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Project Dates
08/18/2011 - 06/30/2014
Principal Investigators
Project Status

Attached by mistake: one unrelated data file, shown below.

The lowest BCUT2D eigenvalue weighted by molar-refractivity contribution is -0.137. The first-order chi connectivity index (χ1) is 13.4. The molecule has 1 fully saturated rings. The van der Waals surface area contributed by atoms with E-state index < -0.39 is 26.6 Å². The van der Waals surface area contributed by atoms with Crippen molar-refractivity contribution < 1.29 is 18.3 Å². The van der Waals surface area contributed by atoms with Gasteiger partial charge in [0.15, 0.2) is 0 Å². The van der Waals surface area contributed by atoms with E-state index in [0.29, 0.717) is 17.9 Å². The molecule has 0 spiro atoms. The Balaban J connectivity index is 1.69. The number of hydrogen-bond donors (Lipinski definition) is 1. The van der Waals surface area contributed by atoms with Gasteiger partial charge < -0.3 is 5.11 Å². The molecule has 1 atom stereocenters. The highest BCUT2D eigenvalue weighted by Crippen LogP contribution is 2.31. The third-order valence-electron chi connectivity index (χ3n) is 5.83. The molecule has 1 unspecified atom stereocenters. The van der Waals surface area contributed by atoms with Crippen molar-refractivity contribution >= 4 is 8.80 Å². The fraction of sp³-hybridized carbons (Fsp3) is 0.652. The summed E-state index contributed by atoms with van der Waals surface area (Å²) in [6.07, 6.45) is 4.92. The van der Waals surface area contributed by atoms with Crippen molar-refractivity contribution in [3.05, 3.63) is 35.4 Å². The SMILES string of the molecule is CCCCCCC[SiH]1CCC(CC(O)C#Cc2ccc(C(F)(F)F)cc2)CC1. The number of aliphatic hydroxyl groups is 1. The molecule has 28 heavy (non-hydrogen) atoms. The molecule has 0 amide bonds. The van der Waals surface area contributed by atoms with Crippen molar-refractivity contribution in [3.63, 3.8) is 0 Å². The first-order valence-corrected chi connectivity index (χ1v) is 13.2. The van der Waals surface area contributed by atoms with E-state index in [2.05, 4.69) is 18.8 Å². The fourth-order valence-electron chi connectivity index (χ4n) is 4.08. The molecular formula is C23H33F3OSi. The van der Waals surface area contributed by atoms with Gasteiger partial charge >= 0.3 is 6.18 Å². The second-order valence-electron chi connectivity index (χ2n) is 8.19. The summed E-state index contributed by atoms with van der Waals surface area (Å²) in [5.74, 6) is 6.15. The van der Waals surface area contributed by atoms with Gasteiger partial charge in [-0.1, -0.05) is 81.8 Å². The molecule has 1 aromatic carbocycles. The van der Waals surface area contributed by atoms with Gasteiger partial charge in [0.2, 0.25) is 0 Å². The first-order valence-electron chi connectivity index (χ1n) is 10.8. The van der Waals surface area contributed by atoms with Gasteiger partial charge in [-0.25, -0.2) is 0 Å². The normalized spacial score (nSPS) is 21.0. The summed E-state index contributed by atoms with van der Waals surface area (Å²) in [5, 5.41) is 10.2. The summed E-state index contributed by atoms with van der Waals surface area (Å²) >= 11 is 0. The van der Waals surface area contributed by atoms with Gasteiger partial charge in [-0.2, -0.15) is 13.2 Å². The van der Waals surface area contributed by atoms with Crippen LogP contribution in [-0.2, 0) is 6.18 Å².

Because of their inherent flexibility and low damping ratios, cantilevered mast-arm traffic signal structures are susceptible to wind-induced vibrations. These vibrations cause structural stresses and strains to develop in a cyclical fashion which can lead to reduced service life due to fatigue and, in extreme cases, full collapse. In 2001, after the collapse of several of these structures throughout the United States, American Association of State Highway and Transportation Officials (AASHTO) code standards were updated to include fatigue provisions for traffic signal supporting structures. In New York State, there is particular concern regarding structures spanning longer than 14 meters which currently do not meet these updated fatigue provisions. To address this concern, a full-scale experiment was conducted using an existing 25 meter mast-arm traffic signal structure, located in Malta, NY, in which the response of the structure was observed in relation to in-situ wind conditions. In previous studies, high-amplitude vertical vibrations of mast-arm traffic signal structures have been shown to be due to vortex shedding, a phenomenon in which alternatingly shed, low-pressure vortices induce oscillating forces onto the mast-arm causing a cross-wind response. When the frequency of vortices being shed from the mast-arm corresponds to the natural frequency of the structure, a resonant condition is created. The resonant condition causes the long-lasting, highamplitude vibrations, which may lead to the fatigue failure of these structures. Turbulence in the approach flow is known to affect the cohesiveness of vortex shedding. Results from this full-scale experiment indicate that the surrounding terrain conditions, which affect the turbulence intensity of the wind, greatly influence the likelihood of occurrence of longlasting, high-amplitude vibrations and also impact whether reduced service life due to fatigue is likely to be a concern.